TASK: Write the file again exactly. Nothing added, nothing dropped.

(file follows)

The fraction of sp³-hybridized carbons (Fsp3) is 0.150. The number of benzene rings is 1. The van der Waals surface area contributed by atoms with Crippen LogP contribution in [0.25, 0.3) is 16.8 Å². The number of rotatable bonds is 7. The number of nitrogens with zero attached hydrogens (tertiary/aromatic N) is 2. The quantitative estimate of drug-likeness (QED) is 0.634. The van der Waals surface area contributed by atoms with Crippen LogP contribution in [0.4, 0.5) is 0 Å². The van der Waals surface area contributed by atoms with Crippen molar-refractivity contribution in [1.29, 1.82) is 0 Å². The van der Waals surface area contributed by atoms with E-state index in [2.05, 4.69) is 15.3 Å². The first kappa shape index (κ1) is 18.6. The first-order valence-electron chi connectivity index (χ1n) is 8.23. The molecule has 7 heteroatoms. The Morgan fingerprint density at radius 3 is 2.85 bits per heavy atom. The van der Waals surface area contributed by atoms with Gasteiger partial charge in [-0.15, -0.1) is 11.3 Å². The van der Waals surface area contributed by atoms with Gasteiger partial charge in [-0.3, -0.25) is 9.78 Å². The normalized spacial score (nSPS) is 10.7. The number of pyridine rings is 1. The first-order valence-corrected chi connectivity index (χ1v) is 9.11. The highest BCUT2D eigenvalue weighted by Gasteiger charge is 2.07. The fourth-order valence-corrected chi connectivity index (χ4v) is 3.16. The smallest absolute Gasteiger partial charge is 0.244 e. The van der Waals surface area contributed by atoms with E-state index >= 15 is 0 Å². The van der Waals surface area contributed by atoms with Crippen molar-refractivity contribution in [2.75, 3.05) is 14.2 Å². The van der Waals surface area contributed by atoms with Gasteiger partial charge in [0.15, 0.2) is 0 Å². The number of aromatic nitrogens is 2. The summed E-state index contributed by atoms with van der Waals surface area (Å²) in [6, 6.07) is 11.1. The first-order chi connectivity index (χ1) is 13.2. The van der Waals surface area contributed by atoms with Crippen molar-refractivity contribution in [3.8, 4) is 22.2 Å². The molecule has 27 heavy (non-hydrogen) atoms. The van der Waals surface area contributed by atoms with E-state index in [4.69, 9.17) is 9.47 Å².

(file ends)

The fraction of sp³-hybridized carbons (Fsp3) is 0.150. The number of benzene rings is 1. The van der Waals surface area contributed by atoms with Crippen LogP contribution in [0.25, 0.3) is 16.8 Å². The number of rotatable bonds is 7. The number of nitrogens with zero attached hydrogens (tertiary/aromatic N) is 2. The quantitative estimate of drug-likeness (QED) is 0.634. The van der Waals surface area contributed by atoms with Crippen LogP contribution in [0.4, 0.5) is 0 Å². The van der Waals surface area contributed by atoms with Crippen molar-refractivity contribution in [1.29, 1.82) is 0 Å². The van der Waals surface area contributed by atoms with E-state index in [2.05, 4.69) is 15.3 Å². The first kappa shape index (κ1) is 18.6. The first-order valence-electron chi connectivity index (χ1n) is 8.23. The molecule has 7 heteroatoms. The Morgan fingerprint density at radius 3 is 2.85 bits per heavy atom. The van der Waals surface area contributed by atoms with Gasteiger partial charge in [-0.15, -0.1) is 11.3 Å². The van der Waals surface area contributed by atoms with Gasteiger partial charge in [-0.3, -0.25) is 9.78 Å². The normalized spacial score (nSPS) is 10.7. The number of pyridine rings is 1. The first-order valence-corrected chi connectivity index (χ1v) is 9.11. The highest BCUT2D eigenvalue weighted by Gasteiger charge is 2.07. The fourth-order valence-corrected chi connectivity index (χ4v) is 3.16. The smallest absolute Gasteiger partial charge is 0.244 e. The van der Waals surface area contributed by atoms with E-state index >= 15 is 0 Å². The van der Waals surface area contributed by atoms with Crippen molar-refractivity contribution in [2.75, 3.05) is 14.2 Å². The van der Waals surface area contributed by atoms with Gasteiger partial charge in [0.15, 0.2) is 0 Å². The number of aromatic nitrogens is 2. The summed E-state index contributed by atoms with van der Waals surface area (Å²) in [6, 6.07) is 11.1. The first-order chi connectivity index (χ1) is 13.2. The van der Waals surface area contributed by atoms with Crippen molar-refractivity contribution in [3.8, 4) is 22.2 Å². The molecule has 27 heavy (non-hydrogen) atoms. The van der Waals surface area contributed by atoms with E-state index in [4.69, 9.17) is 9.47 Å².